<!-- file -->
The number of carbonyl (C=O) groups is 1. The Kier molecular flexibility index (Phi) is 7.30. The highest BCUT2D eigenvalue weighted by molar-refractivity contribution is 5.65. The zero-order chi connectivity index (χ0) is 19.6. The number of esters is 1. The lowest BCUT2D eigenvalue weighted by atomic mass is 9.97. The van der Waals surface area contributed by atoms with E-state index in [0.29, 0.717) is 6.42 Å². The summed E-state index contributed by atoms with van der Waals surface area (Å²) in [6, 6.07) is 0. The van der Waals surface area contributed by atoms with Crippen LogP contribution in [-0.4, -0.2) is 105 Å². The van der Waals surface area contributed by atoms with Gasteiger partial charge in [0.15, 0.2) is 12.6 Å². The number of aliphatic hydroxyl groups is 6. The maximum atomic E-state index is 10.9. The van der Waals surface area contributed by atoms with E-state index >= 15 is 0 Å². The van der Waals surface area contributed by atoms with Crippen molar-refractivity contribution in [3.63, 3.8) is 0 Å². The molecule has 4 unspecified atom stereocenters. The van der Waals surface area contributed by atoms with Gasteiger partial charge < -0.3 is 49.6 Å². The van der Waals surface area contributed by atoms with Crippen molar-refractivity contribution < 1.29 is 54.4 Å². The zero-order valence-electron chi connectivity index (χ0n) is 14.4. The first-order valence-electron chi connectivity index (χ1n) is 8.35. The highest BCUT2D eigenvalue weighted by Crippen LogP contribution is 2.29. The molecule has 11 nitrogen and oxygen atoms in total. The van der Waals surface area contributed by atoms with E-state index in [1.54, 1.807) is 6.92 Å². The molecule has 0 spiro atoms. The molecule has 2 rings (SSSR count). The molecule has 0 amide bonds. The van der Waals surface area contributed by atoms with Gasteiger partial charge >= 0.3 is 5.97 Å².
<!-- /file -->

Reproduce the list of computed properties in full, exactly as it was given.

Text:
The number of carbonyl (C=O) groups is 1. The Kier molecular flexibility index (Phi) is 7.30. The highest BCUT2D eigenvalue weighted by molar-refractivity contribution is 5.65. The zero-order chi connectivity index (χ0) is 19.6. The number of esters is 1. The lowest BCUT2D eigenvalue weighted by atomic mass is 9.97. The van der Waals surface area contributed by atoms with E-state index in [0.29, 0.717) is 6.42 Å². The summed E-state index contributed by atoms with van der Waals surface area (Å²) in [6, 6.07) is 0. The van der Waals surface area contributed by atoms with Crippen LogP contribution in [-0.4, -0.2) is 105 Å². The van der Waals surface area contributed by atoms with Gasteiger partial charge in [0.15, 0.2) is 12.6 Å². The number of aliphatic hydroxyl groups is 6. The maximum atomic E-state index is 10.9. The van der Waals surface area contributed by atoms with E-state index >= 15 is 0 Å². The van der Waals surface area contributed by atoms with Crippen molar-refractivity contribution in [3.63, 3.8) is 0 Å². The molecule has 4 unspecified atom stereocenters. The van der Waals surface area contributed by atoms with Gasteiger partial charge < -0.3 is 49.6 Å². The van der Waals surface area contributed by atoms with Crippen molar-refractivity contribution < 1.29 is 54.4 Å². The zero-order valence-electron chi connectivity index (χ0n) is 14.4. The first-order valence-electron chi connectivity index (χ1n) is 8.35. The highest BCUT2D eigenvalue weighted by Crippen LogP contribution is 2.29. The molecule has 11 nitrogen and oxygen atoms in total. The van der Waals surface area contributed by atoms with E-state index in [1.54, 1.807) is 6.92 Å². The molecule has 0 spiro atoms. The molecule has 2 rings (SSSR count). The molecule has 0 amide bonds. The van der Waals surface area contributed by atoms with Gasteiger partial charge >= 0.3 is 5.97 Å².